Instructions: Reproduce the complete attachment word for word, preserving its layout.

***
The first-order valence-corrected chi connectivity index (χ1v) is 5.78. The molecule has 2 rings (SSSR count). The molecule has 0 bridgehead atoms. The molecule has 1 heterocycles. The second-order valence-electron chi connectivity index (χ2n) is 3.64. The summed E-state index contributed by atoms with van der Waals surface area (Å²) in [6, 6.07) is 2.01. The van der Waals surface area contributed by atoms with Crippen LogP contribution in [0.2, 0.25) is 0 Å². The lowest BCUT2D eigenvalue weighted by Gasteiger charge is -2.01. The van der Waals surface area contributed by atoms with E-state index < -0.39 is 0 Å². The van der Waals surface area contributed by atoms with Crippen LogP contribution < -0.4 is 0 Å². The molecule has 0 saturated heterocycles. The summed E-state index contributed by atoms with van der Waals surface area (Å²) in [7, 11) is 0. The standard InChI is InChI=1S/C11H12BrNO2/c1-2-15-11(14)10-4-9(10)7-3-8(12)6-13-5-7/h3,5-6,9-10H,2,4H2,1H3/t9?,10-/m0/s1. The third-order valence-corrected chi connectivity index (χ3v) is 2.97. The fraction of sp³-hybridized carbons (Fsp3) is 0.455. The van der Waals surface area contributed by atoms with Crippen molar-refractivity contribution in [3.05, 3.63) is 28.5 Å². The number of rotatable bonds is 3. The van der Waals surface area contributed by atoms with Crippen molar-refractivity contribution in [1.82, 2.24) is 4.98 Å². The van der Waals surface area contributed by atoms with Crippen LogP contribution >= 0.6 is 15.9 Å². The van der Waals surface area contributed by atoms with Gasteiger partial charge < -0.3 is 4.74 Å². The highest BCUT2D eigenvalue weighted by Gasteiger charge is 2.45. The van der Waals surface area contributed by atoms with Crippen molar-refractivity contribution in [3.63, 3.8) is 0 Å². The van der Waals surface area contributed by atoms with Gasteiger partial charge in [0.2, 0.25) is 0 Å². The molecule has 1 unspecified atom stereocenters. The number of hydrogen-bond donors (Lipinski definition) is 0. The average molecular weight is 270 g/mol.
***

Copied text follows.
The first-order valence-corrected chi connectivity index (χ1v) is 5.78. The molecule has 2 rings (SSSR count). The molecule has 0 bridgehead atoms. The molecule has 1 heterocycles. The second-order valence-electron chi connectivity index (χ2n) is 3.64. The summed E-state index contributed by atoms with van der Waals surface area (Å²) in [6, 6.07) is 2.01. The van der Waals surface area contributed by atoms with Crippen LogP contribution in [0.2, 0.25) is 0 Å². The lowest BCUT2D eigenvalue weighted by Gasteiger charge is -2.01. The van der Waals surface area contributed by atoms with E-state index < -0.39 is 0 Å². The van der Waals surface area contributed by atoms with Crippen LogP contribution < -0.4 is 0 Å². The molecule has 0 saturated heterocycles. The summed E-state index contributed by atoms with van der Waals surface area (Å²) in [7, 11) is 0. The standard InChI is InChI=1S/C11H12BrNO2/c1-2-15-11(14)10-4-9(10)7-3-8(12)6-13-5-7/h3,5-6,9-10H,2,4H2,1H3/t9?,10-/m0/s1. The third-order valence-corrected chi connectivity index (χ3v) is 2.97. The fraction of sp³-hybridized carbons (Fsp3) is 0.455. The van der Waals surface area contributed by atoms with Crippen molar-refractivity contribution in [3.05, 3.63) is 28.5 Å². The number of rotatable bonds is 3. The van der Waals surface area contributed by atoms with Crippen molar-refractivity contribution in [1.82, 2.24) is 4.98 Å². The van der Waals surface area contributed by atoms with Crippen LogP contribution >= 0.6 is 15.9 Å². The van der Waals surface area contributed by atoms with Gasteiger partial charge < -0.3 is 4.74 Å². The highest BCUT2D eigenvalue weighted by Gasteiger charge is 2.45. The van der Waals surface area contributed by atoms with Crippen molar-refractivity contribution in [3.63, 3.8) is 0 Å². The van der Waals surface area contributed by atoms with Gasteiger partial charge in [0.2, 0.25) is 0 Å². The molecule has 1 unspecified atom stereocenters. The number of hydrogen-bond donors (Lipinski definition) is 0. The average molecular weight is 270 g/mol.